Tuesday, December 15, 2009

Small v large-scale Gv abilities: Implications for CHC taxonomy and measurement?

Yet another study suggesting that we who tend to worship at the later of the CHC taxonomy (McGrew, 2005; McGrew, 2009) need to head the warnings of  the primarily architects of the model (Horn, Carroll) who warned us (in their writings) that the taxonomy is incomplete and will evolve over time.  Evidence for the correctness of this admonition is yet another study investigating small scale Gv (e.g., SR, Vz) and large-scale Gv (e.g., environmental navigation).  Large-scale Gv is missing from the current consensus CHC taxonomy.  The study below, which found that training on small-scale Gv did not generalize to changes in large-scale Gv in children (while prior research has suggested that the two are linked in adults), is the third study I've posted that has made this small v large-scale Gv distinction.  See prior posts regarding my comments about CHC taxonomy and implications for potential test development (i.e., development of large-scale navigational abilities)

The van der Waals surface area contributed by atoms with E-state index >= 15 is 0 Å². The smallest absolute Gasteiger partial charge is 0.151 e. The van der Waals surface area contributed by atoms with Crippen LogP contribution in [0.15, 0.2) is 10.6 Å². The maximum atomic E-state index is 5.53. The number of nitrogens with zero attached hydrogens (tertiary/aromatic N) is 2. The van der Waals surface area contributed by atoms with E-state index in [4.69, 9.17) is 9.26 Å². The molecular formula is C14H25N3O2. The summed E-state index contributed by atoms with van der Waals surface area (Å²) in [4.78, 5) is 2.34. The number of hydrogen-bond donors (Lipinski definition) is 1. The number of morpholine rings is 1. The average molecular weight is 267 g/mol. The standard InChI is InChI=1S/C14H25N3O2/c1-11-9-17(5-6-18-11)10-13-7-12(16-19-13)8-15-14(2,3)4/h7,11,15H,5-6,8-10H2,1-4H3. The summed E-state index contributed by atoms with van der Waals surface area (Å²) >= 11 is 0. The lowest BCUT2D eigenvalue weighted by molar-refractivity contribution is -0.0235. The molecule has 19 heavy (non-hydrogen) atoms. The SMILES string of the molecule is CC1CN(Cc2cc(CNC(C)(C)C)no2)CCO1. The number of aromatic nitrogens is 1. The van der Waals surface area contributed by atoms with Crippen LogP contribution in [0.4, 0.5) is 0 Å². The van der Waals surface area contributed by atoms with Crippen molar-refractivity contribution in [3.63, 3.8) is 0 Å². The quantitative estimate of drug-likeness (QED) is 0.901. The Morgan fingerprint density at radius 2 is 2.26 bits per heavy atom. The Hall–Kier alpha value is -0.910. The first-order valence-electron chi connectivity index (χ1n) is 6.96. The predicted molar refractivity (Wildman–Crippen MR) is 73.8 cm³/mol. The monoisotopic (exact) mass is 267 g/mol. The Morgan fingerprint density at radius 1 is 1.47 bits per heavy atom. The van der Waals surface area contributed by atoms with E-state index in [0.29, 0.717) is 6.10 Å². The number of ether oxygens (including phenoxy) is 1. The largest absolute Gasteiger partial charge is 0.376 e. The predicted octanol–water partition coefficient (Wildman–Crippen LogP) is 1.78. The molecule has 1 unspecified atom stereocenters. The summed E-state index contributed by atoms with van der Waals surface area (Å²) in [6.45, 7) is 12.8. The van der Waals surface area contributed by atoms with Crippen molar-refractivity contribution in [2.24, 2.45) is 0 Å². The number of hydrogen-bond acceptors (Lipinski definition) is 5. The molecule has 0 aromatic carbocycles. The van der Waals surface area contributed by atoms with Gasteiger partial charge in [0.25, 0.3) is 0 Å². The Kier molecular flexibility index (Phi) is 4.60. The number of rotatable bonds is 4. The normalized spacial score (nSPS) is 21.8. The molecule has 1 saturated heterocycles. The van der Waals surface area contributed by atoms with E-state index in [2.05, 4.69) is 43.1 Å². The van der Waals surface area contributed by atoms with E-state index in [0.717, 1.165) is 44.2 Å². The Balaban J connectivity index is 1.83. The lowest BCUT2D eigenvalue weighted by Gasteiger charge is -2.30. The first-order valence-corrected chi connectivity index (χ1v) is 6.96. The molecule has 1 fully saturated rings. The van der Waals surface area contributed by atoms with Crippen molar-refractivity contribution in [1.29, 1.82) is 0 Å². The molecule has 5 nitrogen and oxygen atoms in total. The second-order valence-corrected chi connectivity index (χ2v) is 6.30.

• Jansen, P. (2009). THE DISSOCIATION OF SMALL- AND LARGE-SCALE SPATIAL ABILITIES IN SCHOOL-AGE CHILDREN. Perceptual and Motor Skills, 109(2), 357-361.

This experiment with school-age children was designed to assess the extent to which training in a “small-scale space”—so-called manual rotation training—can improve performance in a “large-scale space.” In a preliminary test, 72 9- and 10-yr.-olds completed a direction estimation test. Half of the children then completed manual rotation training or played a nonspatial computer game. All of the children subsequently performed the direction estimation test again. Perfor-mance in direction estimation did not differ between the preliminary test and the posttest. Thus, in contrast to the parallel study with adults, the “small-scale spatial ability” was not associated with “large-scale ability.”

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